© 2012-2019 Guy LeBlanc all rights reserved
The last two years have turned out to be some of the toughest of the last half-century on our central Texas trees. Last year’s drought outright killed an unusually high number. Ironically, many that have survived, especially pecans, are now breaking apart due to drought-weakened wood supporting (or more accurately, not supporting) excessively heavy branch tips and nut crops due to recent rains. For every tree service I have spoken to, 2012 has been the year of dead tree and broken branch removal.
But now what’s really making the phone ring are calls about “tree sap” making every thing sticky. These calls are mostly about pecan trees, but people with crepe myrtles and oaks are calling too. But it is not tree sap that is making a sticky mess of everything. It is a variety of insects.
Tree insect pests are very roughly divided into three categories; those that suck, those that chew, and those that bore. The class of insects causing so many problems now (summer) are the suckers, particularly aphids. They generally feed on the underside of the leaf and can be seen with the unaided eye (although accurate ID usually calls for magnification). And the sticky stuff? Well, to put it bluntly, it’s poop.
You see, aphids are kind of like many humans. They love sugar and don’t know when to stop eating. An aphid just inserts it’s sharp little drinking straw of a mouth-part into a nice, juicy leaf and keeps sucking long after the sugary tree sap is flowing out its other end. So in a way, it is tree sap. It’s just “processed”.
The one causing the most problems for pecans now is the black pecan aphid, which is common every year in Austin, but is in record numbers this year, probably in part due to the very mild winter and all the lush foliage caused by heavy spring and summer rains.
Many deciduous oaks I have looked at are having aphid problems also, including wooly aphid on post oaks, but others are having problems with another type of sucker – the lacebug. Not to be confused with the lacewing, a beneficial insect, the lace bug is a common pest of oaks and sycamores.
Other insects in the sucking family that often cause problems in Austin are spider mites, plant bugs and psyllids. Many of these sucking insects have characteristic damage patterns. The lace bugs and spider mites, for example, cause what is called stippling; a mottled fine spotting of the top surface of the leaf. This is caused by the removal of the leaf’s chlorophyll. The pecan aphid causes dark brown dead patches on pecan leaves. Other aphids and pysillids cause a curling of the leaf margin or other distortion of the leaf.
Of course, what everyone wants to know it what to do about these little suckers. The vast majority of the time I recommend doing nothing, especially if the infestation comes late in the growing season as it is this year. These deciduous trees will be losing their leaves in a few more months, and have already done a large part of their work (photosynthesis or sugar production for the plant – but that’s another blog). In fact some experts say that photosynthesis is greatly reduced in most American deciduous trees when temperatures are routinely hitting 100 degrees F.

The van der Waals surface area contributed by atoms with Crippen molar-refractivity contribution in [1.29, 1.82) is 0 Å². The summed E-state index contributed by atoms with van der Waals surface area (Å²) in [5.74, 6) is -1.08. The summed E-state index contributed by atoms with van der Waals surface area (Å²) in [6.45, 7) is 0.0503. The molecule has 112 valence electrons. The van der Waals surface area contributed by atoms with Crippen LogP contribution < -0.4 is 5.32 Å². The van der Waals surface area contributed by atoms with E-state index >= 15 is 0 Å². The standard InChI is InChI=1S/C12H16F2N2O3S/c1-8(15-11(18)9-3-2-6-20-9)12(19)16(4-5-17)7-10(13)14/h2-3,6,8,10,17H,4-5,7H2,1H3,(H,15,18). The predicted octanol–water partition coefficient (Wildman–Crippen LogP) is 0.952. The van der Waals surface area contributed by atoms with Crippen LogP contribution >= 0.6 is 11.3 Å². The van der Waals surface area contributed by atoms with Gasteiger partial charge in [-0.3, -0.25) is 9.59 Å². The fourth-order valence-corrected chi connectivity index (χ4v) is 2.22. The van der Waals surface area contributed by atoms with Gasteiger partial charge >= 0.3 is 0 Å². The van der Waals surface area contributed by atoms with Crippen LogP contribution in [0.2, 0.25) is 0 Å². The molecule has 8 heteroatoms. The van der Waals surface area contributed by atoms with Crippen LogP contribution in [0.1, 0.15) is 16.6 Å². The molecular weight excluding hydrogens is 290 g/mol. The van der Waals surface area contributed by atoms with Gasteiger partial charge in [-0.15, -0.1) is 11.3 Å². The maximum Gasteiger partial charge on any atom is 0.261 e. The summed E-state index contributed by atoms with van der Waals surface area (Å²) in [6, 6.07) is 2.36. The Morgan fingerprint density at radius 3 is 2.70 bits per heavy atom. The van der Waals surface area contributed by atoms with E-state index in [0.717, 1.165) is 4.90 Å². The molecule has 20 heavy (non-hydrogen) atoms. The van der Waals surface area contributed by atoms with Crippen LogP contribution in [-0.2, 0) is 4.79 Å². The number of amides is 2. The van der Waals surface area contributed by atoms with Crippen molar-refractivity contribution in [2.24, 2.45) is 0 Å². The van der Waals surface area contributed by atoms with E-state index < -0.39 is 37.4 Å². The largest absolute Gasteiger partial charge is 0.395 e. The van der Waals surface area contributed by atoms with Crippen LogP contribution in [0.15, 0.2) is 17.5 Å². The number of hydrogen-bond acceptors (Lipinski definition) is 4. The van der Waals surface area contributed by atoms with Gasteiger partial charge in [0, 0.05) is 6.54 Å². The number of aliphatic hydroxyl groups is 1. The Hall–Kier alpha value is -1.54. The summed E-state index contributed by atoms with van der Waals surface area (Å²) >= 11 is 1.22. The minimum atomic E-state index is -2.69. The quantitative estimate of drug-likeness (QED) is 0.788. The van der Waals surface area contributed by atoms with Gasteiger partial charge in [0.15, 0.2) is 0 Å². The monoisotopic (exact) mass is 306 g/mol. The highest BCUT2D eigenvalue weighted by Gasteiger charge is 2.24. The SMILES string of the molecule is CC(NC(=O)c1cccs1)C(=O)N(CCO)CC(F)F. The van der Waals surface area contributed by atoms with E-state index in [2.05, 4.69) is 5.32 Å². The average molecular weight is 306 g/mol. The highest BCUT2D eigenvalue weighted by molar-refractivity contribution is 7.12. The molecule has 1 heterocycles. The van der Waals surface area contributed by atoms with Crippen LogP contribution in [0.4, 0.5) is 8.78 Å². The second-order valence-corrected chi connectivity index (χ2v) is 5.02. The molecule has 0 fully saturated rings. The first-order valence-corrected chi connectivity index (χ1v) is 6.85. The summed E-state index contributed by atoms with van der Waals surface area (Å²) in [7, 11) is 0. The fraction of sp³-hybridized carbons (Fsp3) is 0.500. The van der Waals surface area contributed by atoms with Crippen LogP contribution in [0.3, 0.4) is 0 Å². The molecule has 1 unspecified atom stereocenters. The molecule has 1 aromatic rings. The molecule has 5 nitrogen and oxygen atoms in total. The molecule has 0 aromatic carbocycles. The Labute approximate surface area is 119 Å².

Just like years in which we have heavy caterpillar damage (when there are no leaves left at all), a healthy tree will recuperate from this. At least with sucking insect infestations, some leaf surface is retained. Sucking insect damage does often cause premature leaf drop, but again, healthy trees will recover from this.
Another problem with aphid “honeydew”, as it is called, is that because it is so high in sugar it is a perfect substrate for mold. This frequently causes a secondary mold infestation which can turn leaves black, especially on crepe myrtles, and this can reduce photosynthesis further.
If your tree was not healthy before the infestation, or you can’t live with the mess, you may wish to treat the insects. There are a variety of things that can work. It is important to use the least toxic substance possible, not just for human safety purposes, but because you don’t want to kill the beneficial insects as well. If you wipe out the bugs that eat the pests, like ladybugs and lacewings, it can lead to a cycle of dependency on pesticides. Another irony of some high toxicity pesticides is that those used to control some sucking insects have been shown to cause an increase in populations of others, especially spider mites, which are a totally different class of bug (arachnid). Low toxicity treatments often include insecticidal soaps.
Finally, I recommend bagging and disposing of fallen leaves from infected trees. It won’t cure the problem, but it can reduce reinfestation, and can suppress certain fungal leaf diseases, which I am also seeing a lot of this year. But if your trees are healthy, fallen leaves are a valuable part of the nutrient cycle and should be mulched and left under the tree.
If your tree has not been seen by an arborist in the last year or two you should see my contact page to arrange a consultation.